当前位置:文档之家 > Interaction-Induced Adiabatic Cooling for Antiferromagnetism in Optical Lattices

Interaction-Induced Adiabatic Cooling for Antiferromagnetism in Optical Lattices

a r X i v :c o n d -m a t /0703352v 1 [c o n d -m a t . s t r -e l ] 13 M a r 2007

Interaction-Induced Adiabatic Cooling for Antiferromagnetism in Optical Lattices

A.-M. Dar´e , L. Raymond, G. Albinet

L2MP, Bˆa timent IRPHE, 49rue Joliot Curie BP 146,

Universit´e de Provence, 13384Marseille, Cedex 13, France

A.-M. S. Tremblay

D´e partement de physique and Regroupement qu´e b´e cois sur les mat´e riaux de pointe, Universit´e de Sherbrooke, Sherbrooke, Qu´e bec, J1K 2R1, Canada

(Dated:February 6, 2008)

In the experimental context of cold-fermion optical lattices, we discuss the possibilities to approach the pseudogap or ordered phases by manipulating the scattering length or the strength of the laser-induced lattice potential. Using the Two-Particle Self-Consistent Approach as well as Quantum Monte Carlo simulations, we provide isentropic curves for the two-and three-dimensional Hubbard models at half-filling.These quantitative results are important for practical attempts to reach the ordered antiferromagnetic phase in experiments on optical lattices of two-component fermions. We findthat adiabatically turning on the interaction in two dimensions to cool the system is not very effective.In three dimensions, adiabatic cooling to the antiferromagnetic phase can be achieved in such a manner although the cooling efficiencyis not as high as initially suggested by Dynamical Mean-Field Theory. Adiabatic cooling by turning offthe repulsion beginning at strong coupling is possible in certain cases.

PACS numbers:71.10.Fd, 03.75.Lm, 32.80.Pj, 71.30.+h

I. INTRODUCTION

One of the most exciting possibilities opened by re-search on cold atoms in optical traps is to study in a controlled manner model Hamiltonians of interest to con-densed matter physics. For example, high on the list of questions that can in principle be answered by these model systems is whether high-temperature supercon-ductivity can be explained by the two-dimensional Hub-bard model away from half-filling.[1,2]As a firststep towards achieving this goal, the antiferromagnetic phase expected at half-fillingoffersan easier target state that occurs at higher temperature in the phase diagram of cuprate superconductors. [3,4]

In optical lattices, the two spin species occurring in the Hubbard model are mimicked by atoms in two differ-ent hyperfinestates. The cooling of these atomic gases necessary to observe ordered states has been discussed before. [2,5]It has been recently pointed out however that there is an additional mechanism, [6]akin to Pomer-anchuck cooling in liquid Helium 3, that is available to help in achieving the temperatures where antiferromag-netism can be observed. In this mechanism, the temper-ature can be lowered by turning on at constant entropy what amounts to interactions in the Hubbard model (seeRef.(7)for a review). The original calculations for this effectwere done for the Hubbard model using Dynami-cal Mean-Field Theory (DMFT).While it is expected that this approach will give qualitatively correct results, accurate predictions are necessary to achieve the practi-cal implementation of this cooling scheme. In the present paper, we present such quantitative predictions for the isentropic curves of both the two-and three-dimensional Hubbard models. We display the results in the usual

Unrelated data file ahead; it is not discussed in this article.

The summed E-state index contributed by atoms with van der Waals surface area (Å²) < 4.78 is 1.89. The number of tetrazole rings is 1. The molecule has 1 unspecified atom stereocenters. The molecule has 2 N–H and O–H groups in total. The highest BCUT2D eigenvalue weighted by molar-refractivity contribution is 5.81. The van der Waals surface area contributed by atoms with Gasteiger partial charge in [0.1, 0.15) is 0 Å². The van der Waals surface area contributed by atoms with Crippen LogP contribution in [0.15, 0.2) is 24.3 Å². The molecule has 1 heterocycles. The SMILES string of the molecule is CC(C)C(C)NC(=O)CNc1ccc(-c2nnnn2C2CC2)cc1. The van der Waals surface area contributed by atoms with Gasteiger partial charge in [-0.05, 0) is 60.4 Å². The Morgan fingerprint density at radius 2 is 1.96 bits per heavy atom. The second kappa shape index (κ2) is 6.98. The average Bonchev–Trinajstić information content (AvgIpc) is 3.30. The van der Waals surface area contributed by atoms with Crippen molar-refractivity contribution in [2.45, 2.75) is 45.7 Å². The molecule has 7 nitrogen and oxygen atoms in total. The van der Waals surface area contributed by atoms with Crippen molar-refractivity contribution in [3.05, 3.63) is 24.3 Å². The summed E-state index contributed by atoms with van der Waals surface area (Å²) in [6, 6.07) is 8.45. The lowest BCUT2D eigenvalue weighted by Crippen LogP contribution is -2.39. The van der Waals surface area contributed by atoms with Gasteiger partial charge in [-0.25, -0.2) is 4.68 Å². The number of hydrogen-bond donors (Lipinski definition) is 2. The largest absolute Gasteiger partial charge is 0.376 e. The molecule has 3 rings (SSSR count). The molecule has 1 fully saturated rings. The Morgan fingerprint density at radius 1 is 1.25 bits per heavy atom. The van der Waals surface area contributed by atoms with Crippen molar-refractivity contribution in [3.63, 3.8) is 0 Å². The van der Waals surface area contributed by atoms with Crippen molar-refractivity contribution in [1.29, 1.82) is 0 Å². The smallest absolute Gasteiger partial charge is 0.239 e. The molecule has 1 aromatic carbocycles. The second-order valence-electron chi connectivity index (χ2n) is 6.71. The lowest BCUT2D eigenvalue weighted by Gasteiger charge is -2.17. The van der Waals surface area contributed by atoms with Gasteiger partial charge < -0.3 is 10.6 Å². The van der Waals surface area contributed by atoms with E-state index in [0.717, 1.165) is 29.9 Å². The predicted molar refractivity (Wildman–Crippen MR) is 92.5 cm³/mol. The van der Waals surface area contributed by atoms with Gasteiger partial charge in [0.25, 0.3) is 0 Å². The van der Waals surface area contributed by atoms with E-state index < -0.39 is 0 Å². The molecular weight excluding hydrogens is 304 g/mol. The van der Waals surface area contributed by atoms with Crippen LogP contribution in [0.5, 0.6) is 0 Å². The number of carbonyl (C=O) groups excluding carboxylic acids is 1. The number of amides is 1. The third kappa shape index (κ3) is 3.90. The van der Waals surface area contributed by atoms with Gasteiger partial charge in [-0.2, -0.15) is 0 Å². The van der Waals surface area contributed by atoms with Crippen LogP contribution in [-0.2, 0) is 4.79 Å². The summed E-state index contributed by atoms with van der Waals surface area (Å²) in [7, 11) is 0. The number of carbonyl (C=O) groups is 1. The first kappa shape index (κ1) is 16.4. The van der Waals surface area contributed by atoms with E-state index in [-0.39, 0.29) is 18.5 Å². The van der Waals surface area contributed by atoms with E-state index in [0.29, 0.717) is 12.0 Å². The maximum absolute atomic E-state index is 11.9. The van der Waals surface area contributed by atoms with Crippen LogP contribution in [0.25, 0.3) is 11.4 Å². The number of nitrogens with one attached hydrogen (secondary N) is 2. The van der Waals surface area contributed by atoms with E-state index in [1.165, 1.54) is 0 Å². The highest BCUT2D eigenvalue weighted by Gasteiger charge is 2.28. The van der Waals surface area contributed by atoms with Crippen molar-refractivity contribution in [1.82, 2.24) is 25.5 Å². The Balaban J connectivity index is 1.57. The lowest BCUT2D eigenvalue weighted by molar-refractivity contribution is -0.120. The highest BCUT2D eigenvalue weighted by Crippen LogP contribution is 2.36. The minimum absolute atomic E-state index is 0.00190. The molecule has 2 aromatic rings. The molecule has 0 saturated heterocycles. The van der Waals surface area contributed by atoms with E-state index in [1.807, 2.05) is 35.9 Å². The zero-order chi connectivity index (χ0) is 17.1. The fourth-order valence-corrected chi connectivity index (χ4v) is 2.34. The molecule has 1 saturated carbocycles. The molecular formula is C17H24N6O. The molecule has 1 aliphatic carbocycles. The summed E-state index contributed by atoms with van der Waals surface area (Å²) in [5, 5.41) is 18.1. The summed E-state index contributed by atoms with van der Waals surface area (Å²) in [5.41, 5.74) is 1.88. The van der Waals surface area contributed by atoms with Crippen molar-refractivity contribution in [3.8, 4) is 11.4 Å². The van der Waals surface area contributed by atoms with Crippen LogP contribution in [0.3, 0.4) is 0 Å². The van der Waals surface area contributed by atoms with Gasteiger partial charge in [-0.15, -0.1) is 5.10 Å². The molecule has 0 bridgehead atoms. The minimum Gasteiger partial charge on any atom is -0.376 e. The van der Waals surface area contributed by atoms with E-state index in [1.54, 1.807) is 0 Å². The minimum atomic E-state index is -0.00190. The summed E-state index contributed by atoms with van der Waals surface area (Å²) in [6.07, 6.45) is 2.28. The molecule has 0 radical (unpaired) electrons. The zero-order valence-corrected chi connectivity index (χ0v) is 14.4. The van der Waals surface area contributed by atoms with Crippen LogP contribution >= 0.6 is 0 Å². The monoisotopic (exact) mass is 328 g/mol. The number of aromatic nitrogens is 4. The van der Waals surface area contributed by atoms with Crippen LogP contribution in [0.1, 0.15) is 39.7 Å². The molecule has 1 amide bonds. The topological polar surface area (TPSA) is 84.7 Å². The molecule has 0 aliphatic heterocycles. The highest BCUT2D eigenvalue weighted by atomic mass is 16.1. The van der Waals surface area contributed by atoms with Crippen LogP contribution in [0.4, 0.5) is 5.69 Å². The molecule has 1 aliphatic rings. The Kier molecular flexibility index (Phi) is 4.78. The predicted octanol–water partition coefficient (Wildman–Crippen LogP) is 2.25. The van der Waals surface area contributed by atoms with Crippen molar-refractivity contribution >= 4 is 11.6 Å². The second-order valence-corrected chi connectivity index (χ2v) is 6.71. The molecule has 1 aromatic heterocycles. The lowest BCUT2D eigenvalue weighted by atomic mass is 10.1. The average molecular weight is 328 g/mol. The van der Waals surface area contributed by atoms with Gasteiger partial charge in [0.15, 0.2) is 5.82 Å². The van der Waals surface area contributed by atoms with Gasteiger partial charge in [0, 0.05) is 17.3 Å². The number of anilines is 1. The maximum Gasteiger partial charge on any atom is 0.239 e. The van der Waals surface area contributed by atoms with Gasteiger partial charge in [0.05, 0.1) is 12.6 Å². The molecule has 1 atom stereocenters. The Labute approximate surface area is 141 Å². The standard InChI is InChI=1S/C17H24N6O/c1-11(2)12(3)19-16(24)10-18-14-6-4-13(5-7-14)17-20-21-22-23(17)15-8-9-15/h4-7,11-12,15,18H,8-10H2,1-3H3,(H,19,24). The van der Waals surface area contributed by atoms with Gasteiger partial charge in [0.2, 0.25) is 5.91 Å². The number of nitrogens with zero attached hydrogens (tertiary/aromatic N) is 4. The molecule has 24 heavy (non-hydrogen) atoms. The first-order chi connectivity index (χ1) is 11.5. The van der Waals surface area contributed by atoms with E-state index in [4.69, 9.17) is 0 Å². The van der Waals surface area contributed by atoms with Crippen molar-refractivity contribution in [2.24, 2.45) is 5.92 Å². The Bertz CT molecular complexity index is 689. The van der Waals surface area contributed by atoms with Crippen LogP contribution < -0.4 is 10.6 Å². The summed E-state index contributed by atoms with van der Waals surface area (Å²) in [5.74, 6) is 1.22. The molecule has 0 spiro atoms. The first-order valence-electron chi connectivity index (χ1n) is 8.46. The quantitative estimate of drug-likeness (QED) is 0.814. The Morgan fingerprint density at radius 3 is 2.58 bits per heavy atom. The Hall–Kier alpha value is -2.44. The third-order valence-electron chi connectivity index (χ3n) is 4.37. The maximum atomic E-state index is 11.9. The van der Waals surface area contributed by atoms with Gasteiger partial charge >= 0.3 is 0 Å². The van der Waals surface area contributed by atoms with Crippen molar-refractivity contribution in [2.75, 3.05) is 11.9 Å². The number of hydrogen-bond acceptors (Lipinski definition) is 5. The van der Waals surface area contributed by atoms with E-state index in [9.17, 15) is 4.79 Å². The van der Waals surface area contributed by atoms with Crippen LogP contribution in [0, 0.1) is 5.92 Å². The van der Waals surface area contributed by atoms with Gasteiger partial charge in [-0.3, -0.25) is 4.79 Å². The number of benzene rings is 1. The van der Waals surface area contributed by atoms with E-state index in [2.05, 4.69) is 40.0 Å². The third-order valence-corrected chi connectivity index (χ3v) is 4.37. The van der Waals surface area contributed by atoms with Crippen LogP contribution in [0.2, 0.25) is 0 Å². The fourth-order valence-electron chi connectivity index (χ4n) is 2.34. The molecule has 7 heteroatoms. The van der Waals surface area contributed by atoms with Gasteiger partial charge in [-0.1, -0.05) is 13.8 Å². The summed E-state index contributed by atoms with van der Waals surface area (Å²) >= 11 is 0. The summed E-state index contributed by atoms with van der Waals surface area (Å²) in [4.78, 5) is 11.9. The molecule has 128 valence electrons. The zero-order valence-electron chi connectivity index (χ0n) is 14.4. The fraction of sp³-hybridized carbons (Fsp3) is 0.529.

units for the Hubbard model, but also in the conventional units used in the context of cold atom physics.

Solving the problem for both two-and three-dimensional lattices fulfillsseveral purposes. First, the two-dimensional case is interesting in its own right even if long-range order cannot be achieved at finitetem-perature in strictly two dimensions (becauseof the Mermin-Wagner-Hohenberg theorem). Indeed, high-temperature parent antiferromagnetic compounds have a strong two-dimensional character. In addition, even though long-range order cannot be achieved, there is a two-dimensional regime with very strong antiferromag-netic fluctuationsthat is interesting in itself. In this regime, a pseudogap appears in the single-particle spec-tral weight that is caused at weak coupling by antifer-romagnetic fluctuationsthat have a correlation length larger than the single-particle de Broglie wavelength. 9]At strong coupling, the pseudogap appears well be-fore the long antiferromagnetic correlation lengths occur. [10]Also, considering both two-and three dimensions sheds additional light on the mechanism for cooling. The Hubbard model is definedin second quantization by,

H =−

i,j,σ

t ij c †

iσc jσ+U i

n i ↑n i ↓(1)where c †iσ(c iσ) are creation and annihilation operators

for electrons of spin σ, n iσ=c
†iσc iσis the density of spin

for electrons of spin σ, n iσ=c †iσc iσis the density of spin

σelectrons, t ij =t ∗

ji is the hopping amplitude, and U is the on-site repulsion obtained from matrix elements of the contact interaction between atoms in the basis of Wannier states of the optical lattice.[1,7]We restrict ourselves to the case where only nearest-neighbor hop-ping t coming from tunneling between potential minima

TOP相关主题